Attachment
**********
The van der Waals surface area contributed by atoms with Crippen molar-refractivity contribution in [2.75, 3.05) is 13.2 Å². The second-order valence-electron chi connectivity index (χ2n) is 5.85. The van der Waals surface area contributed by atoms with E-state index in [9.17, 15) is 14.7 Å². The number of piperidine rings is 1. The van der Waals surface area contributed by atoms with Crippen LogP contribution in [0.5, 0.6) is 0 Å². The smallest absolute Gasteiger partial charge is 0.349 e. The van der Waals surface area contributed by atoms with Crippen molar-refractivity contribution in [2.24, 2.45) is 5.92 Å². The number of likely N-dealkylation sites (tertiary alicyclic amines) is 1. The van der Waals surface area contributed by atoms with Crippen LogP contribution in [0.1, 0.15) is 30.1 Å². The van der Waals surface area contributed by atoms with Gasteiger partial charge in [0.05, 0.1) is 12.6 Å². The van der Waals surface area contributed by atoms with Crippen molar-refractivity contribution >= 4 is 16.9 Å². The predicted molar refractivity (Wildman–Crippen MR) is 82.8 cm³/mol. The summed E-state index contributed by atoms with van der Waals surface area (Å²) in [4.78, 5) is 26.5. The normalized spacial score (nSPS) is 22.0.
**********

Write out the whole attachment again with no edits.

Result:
The van der Waals surface area contributed by atoms with Crippen molar-refractivity contribution in [2.75, 3.05) is 13.2 Å². The second-order valence-electron chi connectivity index (χ2n) is 5.85. The van der Waals surface area contributed by atoms with E-state index in [9.17, 15) is 14.7 Å². The number of piperidine rings is 1. The van der Waals surface area contributed by atoms with Crippen LogP contribution in [0.5, 0.6) is 0 Å². The smallest absolute Gasteiger partial charge is 0.349 e. The van der Waals surface area contributed by atoms with Crippen molar-refractivity contribution in [2.24, 2.45) is 5.92 Å². The number of likely N-dealkylation sites (tertiary alicyclic amines) is 1. The van der Waals surface area contributed by atoms with Crippen LogP contribution in [0.1, 0.15) is 30.1 Å². The van der Waals surface area contributed by atoms with Gasteiger partial charge in [0.05, 0.1) is 12.6 Å². The van der Waals surface area contributed by atoms with Crippen molar-refractivity contribution >= 4 is 16.9 Å². The predicted molar refractivity (Wildman–Crippen MR) is 82.8 cm³/mol. The summed E-state index contributed by atoms with van der Waals surface area (Å²) in [4.78, 5) is 26.5. The normalized spacial score (nSPS) is 22.0.